Brown visited Khaled’s studio in 2009, and they’ve stayed in touch via text and social media since. When asked to name his top five entertainers, Brown says Khaled gets all five spots. “Khaled brings positivity around here,” Brown says, in a massive understatement. If anyone is ready to dominate the media landscape this summer in the same way Miller did after his Super Bowl triumph last season, it’s Brown, who seems to have as much charisma as route-running ability.

But in order to become perhaps the most famous non-quarterback in the NFL, he’ll have to win a few more games. “Records are great, but legendary players are judged by rings,” Brown says when asked what his goals are. That’s noble, but records are within his reach as well. He’s 11th among active players in receptions, with 632, and all of the pass catchers in front of him entered the league at least four seasons earlier than he did. The NFL is enjoying an era of passing prominence, with incredible talent and innovative schemes leading to more aerial production than ever before, and Brown is one of its kings. Yet he swears he’s not focused on Jerry Rice’s career-reception record of 1,549, or any other statistic.

“All I want to do is outdo myself,” Brown says. “I just want to be better than I was last year, every year.” Brown hasn’t just outdone himself; he’s outdone most of his theoretical peers from the past and present. Rice didn’t record his first 100-reception season until his sixth year in the league, at age 28. Brown is 28 now, in his seventh season, and he’s topped 100 receptions in four consecutive campaigns. He’s at the forefront of the golden age of receiving, not only because he’s the best route runner of his generation, but because his team has built a passing game around throwing to him just about all of the time. And, despite the riskiness of the strategy, he’s also the lifeblood of the Steelers’ special teams. On a hot August day during training camp in Latrobe, Pennsylvania, a fan yelled that Brown should stop returning punts because he’s too valuable. “Fuck that,” Brown yelled back. “I can do it all.”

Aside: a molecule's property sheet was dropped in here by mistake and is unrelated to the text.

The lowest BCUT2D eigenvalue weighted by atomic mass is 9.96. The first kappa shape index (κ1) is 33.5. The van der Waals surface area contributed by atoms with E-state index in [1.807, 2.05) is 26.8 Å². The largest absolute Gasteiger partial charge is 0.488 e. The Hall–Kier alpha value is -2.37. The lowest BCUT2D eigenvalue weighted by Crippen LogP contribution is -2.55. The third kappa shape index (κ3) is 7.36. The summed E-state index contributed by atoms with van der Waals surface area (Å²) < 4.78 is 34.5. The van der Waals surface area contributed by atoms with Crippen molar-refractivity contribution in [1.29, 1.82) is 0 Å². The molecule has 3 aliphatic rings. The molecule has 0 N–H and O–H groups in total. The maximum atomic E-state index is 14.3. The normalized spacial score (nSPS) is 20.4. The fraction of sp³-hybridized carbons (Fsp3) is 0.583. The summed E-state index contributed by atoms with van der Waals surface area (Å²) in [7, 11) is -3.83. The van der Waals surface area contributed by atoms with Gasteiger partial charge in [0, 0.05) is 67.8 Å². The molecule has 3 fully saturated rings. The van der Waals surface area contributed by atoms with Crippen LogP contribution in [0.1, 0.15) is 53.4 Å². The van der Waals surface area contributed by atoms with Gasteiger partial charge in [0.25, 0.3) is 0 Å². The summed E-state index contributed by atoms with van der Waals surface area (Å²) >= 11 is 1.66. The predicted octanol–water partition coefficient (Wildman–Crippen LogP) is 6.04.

That ability to do it all is what scares defenders. The Chiefs will have to figure out a way to stop him Sunday if they hope to advance in the playoffs — and once they’ve identified it, they’ll need to come up with about 10 more plans. Because for Brown, business is booming.